I’m going to let you in on a little secret: one of my very favorite items to can is apple pie filling! These ready-to-use jars of deliciousness are so versatile that I find myself reaching for them all year long. Of course, you can pour them into a pie crust and make the fastest apple pie known to man, but that’s not where the uses stop.
Canned apple pie filling is amazing spooned on top of ice cream, oatmeal, yogurt, pancakes, or waffles. It’s wonderful topped with a crisp topping and baked. It’s great as a mix-in for muffins or quick breads. Oh, and it also is super delicious just eaten with a spoon—no one will judge you here! Let me show you how to make canned apple pie filling so you can have this multifaceted treat always on hand.
What ingredients do I need for canning apple pie filling?
If you’ve ever made an apple pie from scratch, you’ll recognize the basics of these ingredients, with one notable exception. Here’s what you’ll need:
- Peeled apple slices: any apple will work here, but best results come from firm, tart apples (like Granny Smith).
- Sugar: granulated sugar or cane sugar both work.
- Clear Jel cooking starch: this is what we’ll use to thicken the apple pie filling.
- Cinnamon and nutmeg: for that awesome apple pie flavor!
- Unsweetened apple juice: to form the saucy part of the filling without watering down the flavor.
- Cold water
- Bottled lemon juice: to add a tart balance of flavor and make this recipe safe for processing in a water bath canner.
Using bottled lemon juice is important here because the acidity of the bottled stuff is regulated—meaning we know exactly how much acid we’re adding to the recipe to make it safe for water bath canning.
Okay, what in the world is Clear Jel? And what can I substitute for Clear Jel if I don’t have any?
Clear Jel is a modified corn starch that is preferred for canning because it doesn’t lose its thickening abilities during the intense heat of the water bath canning process.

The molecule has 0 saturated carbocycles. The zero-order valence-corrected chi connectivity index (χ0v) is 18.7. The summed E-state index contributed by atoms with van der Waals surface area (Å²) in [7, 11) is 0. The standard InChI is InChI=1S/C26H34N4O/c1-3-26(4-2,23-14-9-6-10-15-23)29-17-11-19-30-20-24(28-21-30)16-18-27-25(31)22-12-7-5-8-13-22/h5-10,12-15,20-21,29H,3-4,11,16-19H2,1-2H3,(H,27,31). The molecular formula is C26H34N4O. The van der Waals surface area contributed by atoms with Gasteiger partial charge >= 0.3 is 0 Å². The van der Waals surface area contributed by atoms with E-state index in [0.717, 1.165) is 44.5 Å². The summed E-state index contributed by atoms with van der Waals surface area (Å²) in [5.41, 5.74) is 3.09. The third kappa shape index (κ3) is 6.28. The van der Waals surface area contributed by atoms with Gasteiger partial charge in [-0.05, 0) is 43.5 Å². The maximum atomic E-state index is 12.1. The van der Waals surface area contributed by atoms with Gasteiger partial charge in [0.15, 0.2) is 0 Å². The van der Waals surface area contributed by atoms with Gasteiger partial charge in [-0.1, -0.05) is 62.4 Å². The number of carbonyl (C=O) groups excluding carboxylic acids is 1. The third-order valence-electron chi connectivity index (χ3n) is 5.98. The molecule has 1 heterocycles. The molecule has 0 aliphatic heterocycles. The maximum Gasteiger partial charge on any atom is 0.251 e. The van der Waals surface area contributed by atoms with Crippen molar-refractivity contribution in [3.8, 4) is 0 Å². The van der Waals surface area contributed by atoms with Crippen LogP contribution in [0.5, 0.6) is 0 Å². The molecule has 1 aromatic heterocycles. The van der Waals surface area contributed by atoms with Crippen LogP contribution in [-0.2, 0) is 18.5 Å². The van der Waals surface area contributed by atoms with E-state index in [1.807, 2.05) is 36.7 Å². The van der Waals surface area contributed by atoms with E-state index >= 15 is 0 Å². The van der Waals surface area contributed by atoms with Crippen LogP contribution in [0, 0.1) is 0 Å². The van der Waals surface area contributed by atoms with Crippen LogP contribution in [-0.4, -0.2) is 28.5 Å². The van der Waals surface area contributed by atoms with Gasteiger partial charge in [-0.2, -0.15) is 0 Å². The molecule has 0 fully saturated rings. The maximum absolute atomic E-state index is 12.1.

In a standard apple pie, you might use regular cornstarch, all-purpose flour, or arrowroot powder to thicken your pie filling while the pie bakes. But those thickeners would lose their thickening power during the canning process, leaving you with runny apple pie filling, so Clear Jel it is!
Unfortunately, there are no substitutes for Clear Jel when it comes to canning fruit pie fillings. When you are shopping for Clear Jel, make sure you grab “cook type” Clear Jel—that’s what we’re using here in this recipe.
Can I change this recipe by using other sweeteners or different spices?
Sorry, Charlie. It’s important to use a tested and approved recipe whenever you are canning to keep your family safe from foodborne illnesses. This recipe is directly from the makers of Ball® home canning products, and it has been tested and approved as safe for water bath canning. Any adjustments to the recipe could make it unsafe.
How do I make canned apple pie filling?
I’ll be honest here, the peeling of apples is the hardest part of this whole process! Once you get that part done, it’s smooth sailing. Here’s how to put up apple pie filling:
- Peel and core your apples. Cut into slices, and then treat to prevent browning by submerging in a solution of Ball® Fruit Fresh Produce Protector and water or lemon juice and water.
- Prepare boiling water canner, jars, lids, and bands.